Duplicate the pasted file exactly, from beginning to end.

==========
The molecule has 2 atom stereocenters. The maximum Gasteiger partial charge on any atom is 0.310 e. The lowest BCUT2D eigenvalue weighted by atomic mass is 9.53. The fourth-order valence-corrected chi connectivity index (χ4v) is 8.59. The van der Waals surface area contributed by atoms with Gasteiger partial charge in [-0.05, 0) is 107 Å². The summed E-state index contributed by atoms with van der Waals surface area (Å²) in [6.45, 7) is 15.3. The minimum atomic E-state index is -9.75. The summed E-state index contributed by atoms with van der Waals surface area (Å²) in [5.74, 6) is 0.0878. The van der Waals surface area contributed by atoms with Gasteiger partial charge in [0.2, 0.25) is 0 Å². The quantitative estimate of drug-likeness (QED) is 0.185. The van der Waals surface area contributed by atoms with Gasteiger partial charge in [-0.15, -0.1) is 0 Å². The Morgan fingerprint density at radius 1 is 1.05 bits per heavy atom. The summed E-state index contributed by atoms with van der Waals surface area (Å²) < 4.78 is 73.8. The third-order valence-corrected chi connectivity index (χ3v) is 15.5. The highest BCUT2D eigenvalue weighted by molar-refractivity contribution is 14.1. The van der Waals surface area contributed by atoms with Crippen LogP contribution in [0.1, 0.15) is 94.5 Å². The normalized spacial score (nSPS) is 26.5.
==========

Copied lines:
The molecule has 2 atom stereocenters. The maximum Gasteiger partial charge on any atom is 0.310 e. The lowest BCUT2D eigenvalue weighted by atomic mass is 9.53. The fourth-order valence-corrected chi connectivity index (χ4v) is 8.59. The van der Waals surface area contributed by atoms with Gasteiger partial charge in [-0.05, 0) is 107 Å². The summed E-state index contributed by atoms with van der Waals surface area (Å²) in [6.45, 7) is 15.3. The minimum atomic E-state index is -9.75. The summed E-state index contributed by atoms with van der Waals surface area (Å²) in [5.74, 6) is 0.0878. The van der Waals surface area contributed by atoms with Gasteiger partial charge in [0.2, 0.25) is 0 Å². The quantitative estimate of drug-likeness (QED) is 0.185. The van der Waals surface area contributed by atoms with Gasteiger partial charge in [-0.15, -0.1) is 0 Å². The Morgan fingerprint density at radius 1 is 1.05 bits per heavy atom. The summed E-state index contributed by atoms with van der Waals surface area (Å²) < 4.78 is 73.8. The third-order valence-corrected chi connectivity index (χ3v) is 15.5. The highest BCUT2D eigenvalue weighted by molar-refractivity contribution is 14.1. The van der Waals surface area contributed by atoms with Crippen LogP contribution in [0.1, 0.15) is 94.5 Å². The normalized spacial score (nSPS) is 26.5.